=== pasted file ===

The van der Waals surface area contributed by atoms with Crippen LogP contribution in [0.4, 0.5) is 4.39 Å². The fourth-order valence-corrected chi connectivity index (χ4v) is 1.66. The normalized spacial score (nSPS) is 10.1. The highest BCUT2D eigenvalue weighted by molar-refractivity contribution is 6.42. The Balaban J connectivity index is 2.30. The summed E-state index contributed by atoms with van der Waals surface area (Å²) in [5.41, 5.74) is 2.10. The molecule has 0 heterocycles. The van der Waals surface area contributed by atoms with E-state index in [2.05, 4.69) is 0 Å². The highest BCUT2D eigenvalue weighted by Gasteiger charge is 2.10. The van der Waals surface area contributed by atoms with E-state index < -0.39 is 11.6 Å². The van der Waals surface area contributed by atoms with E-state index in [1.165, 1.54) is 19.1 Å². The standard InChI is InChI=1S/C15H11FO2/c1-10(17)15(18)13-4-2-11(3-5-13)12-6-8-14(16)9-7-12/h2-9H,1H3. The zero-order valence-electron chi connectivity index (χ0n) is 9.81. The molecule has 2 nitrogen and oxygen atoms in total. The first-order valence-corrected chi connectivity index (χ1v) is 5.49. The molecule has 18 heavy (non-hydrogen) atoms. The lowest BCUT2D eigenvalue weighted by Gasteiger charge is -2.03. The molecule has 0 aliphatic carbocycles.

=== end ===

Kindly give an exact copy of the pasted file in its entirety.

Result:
The van der Waals surface area contributed by atoms with Crippen LogP contribution in [0.4, 0.5) is 4.39 Å². The fourth-order valence-corrected chi connectivity index (χ4v) is 1.66. The normalized spacial score (nSPS) is 10.1. The highest BCUT2D eigenvalue weighted by molar-refractivity contribution is 6.42. The Balaban J connectivity index is 2.30. The summed E-state index contributed by atoms with van der Waals surface area (Å²) in [5.41, 5.74) is 2.10. The molecule has 0 heterocycles. The van der Waals surface area contributed by atoms with E-state index in [2.05, 4.69) is 0 Å². The highest BCUT2D eigenvalue weighted by Gasteiger charge is 2.10. The van der Waals surface area contributed by atoms with E-state index < -0.39 is 11.6 Å². The van der Waals surface area contributed by atoms with E-state index in [1.165, 1.54) is 19.1 Å². The standard InChI is InChI=1S/C15H11FO2/c1-10(17)15(18)13-4-2-11(3-5-13)12-6-8-14(16)9-7-12/h2-9H,1H3. The zero-order valence-electron chi connectivity index (χ0n) is 9.81. The molecule has 2 nitrogen and oxygen atoms in total. The first-order valence-corrected chi connectivity index (χ1v) is 5.49. The molecule has 18 heavy (non-hydrogen) atoms. The lowest BCUT2D eigenvalue weighted by Gasteiger charge is -2.03. The molecule has 0 aliphatic carbocycles.